Ramsey in the crosshairs
Group targets Butte County district attorney for his aggressive prosecution of environmental crimes
Harold “Hal” Thomas is a trim man with graying hair, a moustache and a dapper style that looks too urbane for a town like Oroville. But that is where he finds himself nearly a decade after working as an attorney in the offices of the state Department of Fish & Game.
The story goes that he was set to become the head counsel for DFG until changing political winds blew through Sacramento and a certain governor got recalled.
Thomas still works for the DFG, which pays his salary, but he takes his marching orders from Butte County District Attorney Mike Ramsey. Thomas commutes daily from his Sacramento-area home to Oroville, a trip that takes him past the Highway 70 Industrial Park to his county office in the north part of town.
That park, the former home to three federal Superfund sites, sits near the Feather River in an area that was identified three years ago by the state Department of Public Health as having a pancreatic-cancer cluster.
Though the definitive cause of the cancer spike was never established, reports say that more than 50 percent of the victims ate fish from the Feather River and/or locally bagged game and locally raised meat.
In other words, there’s been some serious pollution over the years released in this neck of the woods, with devastating results.
And that is where Hal Thomas comes in—he is Ramsey’s environmental prosecutor, and he’s been quite aggressive and effective during his stint here.
But this is also where Thomas checks out, at least as far as this story is concerned. The prosecutor prefers to stay out of the limelight, referring reporters’ questions to Ramsey, an elected official who is anything but media-shy.
Still, Thomas is the catalyst of this story, which is about an effort to dump a DA who for more than 20 years has been chief lawman in the county, making him arguably the most powerful man in these parts.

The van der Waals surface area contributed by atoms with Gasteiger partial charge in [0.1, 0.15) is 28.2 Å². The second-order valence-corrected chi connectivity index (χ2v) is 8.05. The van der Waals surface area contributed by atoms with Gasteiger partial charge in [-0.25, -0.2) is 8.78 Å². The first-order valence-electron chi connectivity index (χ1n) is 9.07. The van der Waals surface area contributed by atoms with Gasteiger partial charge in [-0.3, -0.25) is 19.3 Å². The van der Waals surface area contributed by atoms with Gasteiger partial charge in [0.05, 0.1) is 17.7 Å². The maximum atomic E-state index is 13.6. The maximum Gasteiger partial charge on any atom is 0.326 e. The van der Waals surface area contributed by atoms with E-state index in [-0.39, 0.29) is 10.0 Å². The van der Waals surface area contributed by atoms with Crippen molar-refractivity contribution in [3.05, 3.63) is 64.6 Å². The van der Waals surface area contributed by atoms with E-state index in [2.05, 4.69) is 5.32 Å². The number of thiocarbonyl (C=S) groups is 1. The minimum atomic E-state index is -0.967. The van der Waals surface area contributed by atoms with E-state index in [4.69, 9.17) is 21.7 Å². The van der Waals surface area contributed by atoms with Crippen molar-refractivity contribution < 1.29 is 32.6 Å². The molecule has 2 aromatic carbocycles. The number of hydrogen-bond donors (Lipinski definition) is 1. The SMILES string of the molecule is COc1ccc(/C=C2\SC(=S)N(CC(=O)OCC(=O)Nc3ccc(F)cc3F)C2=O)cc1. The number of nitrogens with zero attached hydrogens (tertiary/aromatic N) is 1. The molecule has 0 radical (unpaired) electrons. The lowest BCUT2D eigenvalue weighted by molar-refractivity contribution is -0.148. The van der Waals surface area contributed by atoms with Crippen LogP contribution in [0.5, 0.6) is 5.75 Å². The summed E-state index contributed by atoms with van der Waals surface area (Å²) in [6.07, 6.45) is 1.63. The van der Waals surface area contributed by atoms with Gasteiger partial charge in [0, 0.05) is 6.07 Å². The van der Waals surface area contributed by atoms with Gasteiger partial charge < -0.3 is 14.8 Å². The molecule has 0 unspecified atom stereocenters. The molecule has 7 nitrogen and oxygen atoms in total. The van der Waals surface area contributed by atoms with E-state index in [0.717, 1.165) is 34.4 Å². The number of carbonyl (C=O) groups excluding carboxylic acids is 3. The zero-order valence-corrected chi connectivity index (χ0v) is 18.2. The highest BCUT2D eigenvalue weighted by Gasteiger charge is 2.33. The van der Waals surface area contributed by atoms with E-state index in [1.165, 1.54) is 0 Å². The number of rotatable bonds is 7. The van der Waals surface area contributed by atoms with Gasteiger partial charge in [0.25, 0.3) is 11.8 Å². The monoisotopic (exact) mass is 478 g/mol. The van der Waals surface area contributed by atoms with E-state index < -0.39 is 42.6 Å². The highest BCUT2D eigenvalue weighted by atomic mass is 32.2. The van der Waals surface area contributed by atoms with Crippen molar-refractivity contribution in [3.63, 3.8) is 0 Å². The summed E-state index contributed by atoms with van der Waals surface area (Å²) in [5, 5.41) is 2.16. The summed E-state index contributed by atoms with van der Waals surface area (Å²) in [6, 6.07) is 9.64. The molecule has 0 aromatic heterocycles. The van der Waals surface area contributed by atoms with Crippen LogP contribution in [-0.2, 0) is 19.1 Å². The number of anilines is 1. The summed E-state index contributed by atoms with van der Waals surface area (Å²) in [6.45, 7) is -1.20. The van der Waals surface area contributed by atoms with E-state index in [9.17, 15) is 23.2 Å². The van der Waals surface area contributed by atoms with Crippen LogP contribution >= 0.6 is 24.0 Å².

The people trying to get rid of Ramsey say they’re just trying to make an honest living, offering services that the rest of us rely on. Things like the disposal of the used cars and appliances that our consumer-driven lifestyles create, or the agricultural-waste byproducts left in the wake of our taste for fruits and vegetables.
Somebody has to do these dirty jobs. Why, these folks ask, should they be prosecuted for our collective consumption?
This is where Citizens for Economic Balance, a political-action committee formed in October of last year, comes into play. CEB is a self-described “small group of Butte County farmers and business people” who say they’ve been harassed and selectively prosecuted by Ramsey via the overzealous efforts of Thomas.
The PAC’s existence came to light last May, when, during a Butte County Board of Supervisors meeting, a consent item—those matters deemed routine and noncontroversial—was pulled from the agenda for discussion.
The entry asked for the supervisors to pass a request by Ramsey for around $8,000 to pay for Thomas’ driving expenses to and from work. It was no big deal, really, in the bigger budget picture, even in a cash-strapped county.
So when a local woman, Kim Scott, asked that the matter be pulled for discussion, it caught many by surprise. Scott told the board that her father, George Scott, had been unfairly singled out for prosecution of alleged environmental crimes. Namely, that one of his four scrap-metal yards, the one that sits within the confines of the Highway 70 Industrial Park, was leaching chemical contaminants into the ground that migrated into the nearby Feather River.